The connection between Brexit, education and the race for U.S. president
Here’s a piece on the connection between Brexit, education and the race for U.S. president, written by Marc Tucker, president and chief executive officer of the National Center on Education and the Economy, a non-profit policy analysis and development organization based in Washington D.C. He researches and writes about the policies and practices of countries with the best education systems in the world. In 2014, the Education Commission of the States awarded him the James Bryant Conant award for his contribution to American education. His most recent book is “Surpassing Shanghai: An Agenda for American Education Built on the World’s Leading Systems.”
By Marc S. Tucker
We are told that the narrow majority of voters in the British referendum on staying in the European Union were mainly working people with less education than those who voted for staying in the Union. We are also told that almost every economic expert who weighed in on the controversy, irrespective of their politics, said that the British economy would suffer if Britain left the E.U. and that the very people most likely to vote for exit were those likely to be hurt the most. But, evidently, the winning side did not care what the experts had to say and voted for exit anyway.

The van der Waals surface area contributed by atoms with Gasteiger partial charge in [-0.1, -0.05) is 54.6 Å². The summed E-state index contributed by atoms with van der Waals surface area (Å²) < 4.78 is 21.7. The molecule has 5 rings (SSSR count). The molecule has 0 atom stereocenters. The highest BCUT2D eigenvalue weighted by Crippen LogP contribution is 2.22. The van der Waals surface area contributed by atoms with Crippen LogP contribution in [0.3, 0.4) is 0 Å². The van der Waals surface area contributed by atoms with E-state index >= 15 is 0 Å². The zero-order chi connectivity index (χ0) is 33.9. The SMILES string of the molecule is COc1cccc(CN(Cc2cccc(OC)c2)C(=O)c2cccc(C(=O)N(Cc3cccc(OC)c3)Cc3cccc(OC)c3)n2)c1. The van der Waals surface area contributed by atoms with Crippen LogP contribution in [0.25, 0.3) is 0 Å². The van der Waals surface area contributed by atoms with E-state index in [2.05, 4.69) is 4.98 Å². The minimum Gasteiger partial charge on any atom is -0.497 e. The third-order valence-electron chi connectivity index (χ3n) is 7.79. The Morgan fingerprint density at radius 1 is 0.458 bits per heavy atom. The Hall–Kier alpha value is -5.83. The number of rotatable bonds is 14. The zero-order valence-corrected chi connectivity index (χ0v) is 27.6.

What are we to make of this? I think a majority of Brits have lost confidence in both their political leadership and the experts, from both parties—the leaders of both the Labor Party and the Conservatives came down hard on the side of staying in the EU. For years, these ordinary, working class Brits have heard their leaders talk about the benefits of trade and of being in the E.U. (which amounts to the same thing, since being in the European Union was sold mainly on the benefits of free trade inside the Union).
While they saw their country benefiting, the benefits did not flow down to them. They saw the City—Britain’s hugely powerful financial establishment—getting fabulously rich, they saw the price of real estate in London going so high they could no longer afford to live there, and they saw many in the south of England getting ever more wealthy, too. But not them, not the working stiffs from the midlands and the north who made things and fixed things and sold things in small retail shops. They saw Polish plumbers taking their jobs and British car companies getting sold off to global companies without a British nameplate and their jobs in that industry disappearing. Somebody was getting rich for sure, but it was not them.
The experts had long argued that free trade with the world and access to the European market on insider terms would be good for Britain and the politicians had agreed. Were the experts wrong? No, they were right. In the aggregate, trade has worked for Britain. But who cares about the aggregate if you are among those in the aggregate who are getting hurt, who are working harder and harder every year and getting less and less as others are becoming fabulously wealthy.